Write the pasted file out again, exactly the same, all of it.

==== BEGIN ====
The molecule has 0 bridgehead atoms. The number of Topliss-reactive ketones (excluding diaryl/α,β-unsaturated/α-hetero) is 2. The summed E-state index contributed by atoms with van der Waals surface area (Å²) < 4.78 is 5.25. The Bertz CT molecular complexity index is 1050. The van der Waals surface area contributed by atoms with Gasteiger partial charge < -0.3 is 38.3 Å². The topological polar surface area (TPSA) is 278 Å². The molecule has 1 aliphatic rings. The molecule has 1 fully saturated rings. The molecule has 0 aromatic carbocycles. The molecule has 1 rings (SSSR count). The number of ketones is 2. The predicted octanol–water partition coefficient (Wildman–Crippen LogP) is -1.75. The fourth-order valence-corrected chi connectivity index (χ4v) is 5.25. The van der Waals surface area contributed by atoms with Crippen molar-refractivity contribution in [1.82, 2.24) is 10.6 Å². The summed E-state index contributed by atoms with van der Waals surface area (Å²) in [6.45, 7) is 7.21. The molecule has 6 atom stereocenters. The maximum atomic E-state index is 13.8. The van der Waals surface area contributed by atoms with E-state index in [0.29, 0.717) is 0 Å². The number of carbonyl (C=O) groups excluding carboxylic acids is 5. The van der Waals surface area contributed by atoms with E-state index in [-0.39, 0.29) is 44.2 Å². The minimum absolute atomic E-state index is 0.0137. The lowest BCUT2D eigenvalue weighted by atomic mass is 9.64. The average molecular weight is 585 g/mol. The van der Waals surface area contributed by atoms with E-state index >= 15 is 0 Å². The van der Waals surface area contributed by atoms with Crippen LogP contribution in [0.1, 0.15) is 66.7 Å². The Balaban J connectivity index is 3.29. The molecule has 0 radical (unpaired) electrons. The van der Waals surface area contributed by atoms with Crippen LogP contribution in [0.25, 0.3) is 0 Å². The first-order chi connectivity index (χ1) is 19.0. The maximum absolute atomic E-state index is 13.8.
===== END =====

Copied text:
The molecule has 0 bridgehead atoms. The number of Topliss-reactive ketones (excluding diaryl/α,β-unsaturated/α-hetero) is 2. The summed E-state index contributed by atoms with van der Waals surface area (Å²) < 4.78 is 5.25. The Bertz CT molecular complexity index is 1050. The van der Waals surface area contributed by atoms with Gasteiger partial charge < -0.3 is 38.3 Å². The topological polar surface area (TPSA) is 278 Å². The molecule has 1 aliphatic rings. The molecule has 1 fully saturated rings. The molecule has 0 aromatic carbocycles. The molecule has 1 rings (SSSR count). The number of ketones is 2. The predicted octanol–water partition coefficient (Wildman–Crippen LogP) is -1.75. The fourth-order valence-corrected chi connectivity index (χ4v) is 5.25. The van der Waals surface area contributed by atoms with Crippen molar-refractivity contribution in [1.82, 2.24) is 10.6 Å². The summed E-state index contributed by atoms with van der Waals surface area (Å²) in [6.45, 7) is 7.21. The molecule has 6 atom stereocenters. The maximum atomic E-state index is 13.8. The van der Waals surface area contributed by atoms with E-state index in [0.29, 0.717) is 0 Å². The number of carbonyl (C=O) groups excluding carboxylic acids is 5. The van der Waals surface area contributed by atoms with E-state index in [-0.39, 0.29) is 44.2 Å². The minimum absolute atomic E-state index is 0.0137. The lowest BCUT2D eigenvalue weighted by atomic mass is 9.64. The average molecular weight is 585 g/mol. The van der Waals surface area contributed by atoms with E-state index >= 15 is 0 Å². The van der Waals surface area contributed by atoms with Crippen LogP contribution in [0.1, 0.15) is 66.7 Å². The Balaban J connectivity index is 3.29. The molecule has 0 radical (unpaired) electrons. The van der Waals surface area contributed by atoms with Crippen LogP contribution in [0.25, 0.3) is 0 Å². The first-order chi connectivity index (χ1) is 19.0. The maximum absolute atomic E-state index is 13.8.